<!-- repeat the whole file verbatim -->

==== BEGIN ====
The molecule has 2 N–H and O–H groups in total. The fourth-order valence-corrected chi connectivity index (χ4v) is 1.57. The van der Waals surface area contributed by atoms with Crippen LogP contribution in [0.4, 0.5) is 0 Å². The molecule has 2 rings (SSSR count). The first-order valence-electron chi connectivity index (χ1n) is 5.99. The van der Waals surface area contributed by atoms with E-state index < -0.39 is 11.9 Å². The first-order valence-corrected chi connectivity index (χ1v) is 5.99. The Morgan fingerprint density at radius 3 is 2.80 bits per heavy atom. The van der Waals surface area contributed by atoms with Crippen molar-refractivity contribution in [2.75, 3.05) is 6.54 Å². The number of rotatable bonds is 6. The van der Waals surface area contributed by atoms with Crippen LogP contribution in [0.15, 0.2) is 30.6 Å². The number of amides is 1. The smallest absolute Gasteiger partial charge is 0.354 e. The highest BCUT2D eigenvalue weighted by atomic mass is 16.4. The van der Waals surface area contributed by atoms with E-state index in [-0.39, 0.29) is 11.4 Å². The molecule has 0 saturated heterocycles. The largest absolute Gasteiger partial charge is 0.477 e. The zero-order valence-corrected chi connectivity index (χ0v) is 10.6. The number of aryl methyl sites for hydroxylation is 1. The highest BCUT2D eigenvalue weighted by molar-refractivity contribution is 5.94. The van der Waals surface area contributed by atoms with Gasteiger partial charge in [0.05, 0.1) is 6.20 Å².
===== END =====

The molecule has 2 N–H and O–H groups in total. The fourth-order valence-corrected chi connectivity index (χ4v) is 1.57. The van der Waals surface area contributed by atoms with Crippen LogP contribution in [0.4, 0.5) is 0 Å². The molecule has 2 rings (SSSR count). The first-order valence-electron chi connectivity index (χ1n) is 5.99. The van der Waals surface area contributed by atoms with E-state index < -0.39 is 11.9 Å². The first-order valence-corrected chi connectivity index (χ1v) is 5.99. The Morgan fingerprint density at radius 3 is 2.80 bits per heavy atom. The van der Waals surface area contributed by atoms with Crippen molar-refractivity contribution in [2.75, 3.05) is 6.54 Å². The number of rotatable bonds is 6. The van der Waals surface area contributed by atoms with Crippen LogP contribution in [0.15, 0.2) is 30.6 Å². The number of amides is 1. The smallest absolute Gasteiger partial charge is 0.354 e. The highest BCUT2D eigenvalue weighted by atomic mass is 16.4. The van der Waals surface area contributed by atoms with E-state index in [-0.39, 0.29) is 11.4 Å². The molecule has 0 saturated heterocycles. The largest absolute Gasteiger partial charge is 0.477 e. The zero-order valence-corrected chi connectivity index (χ0v) is 10.6. The number of aryl methyl sites for hydroxylation is 1. The highest BCUT2D eigenvalue weighted by molar-refractivity contribution is 5.94. The van der Waals surface area contributed by atoms with Gasteiger partial charge in [0.05, 0.1) is 6.20 Å².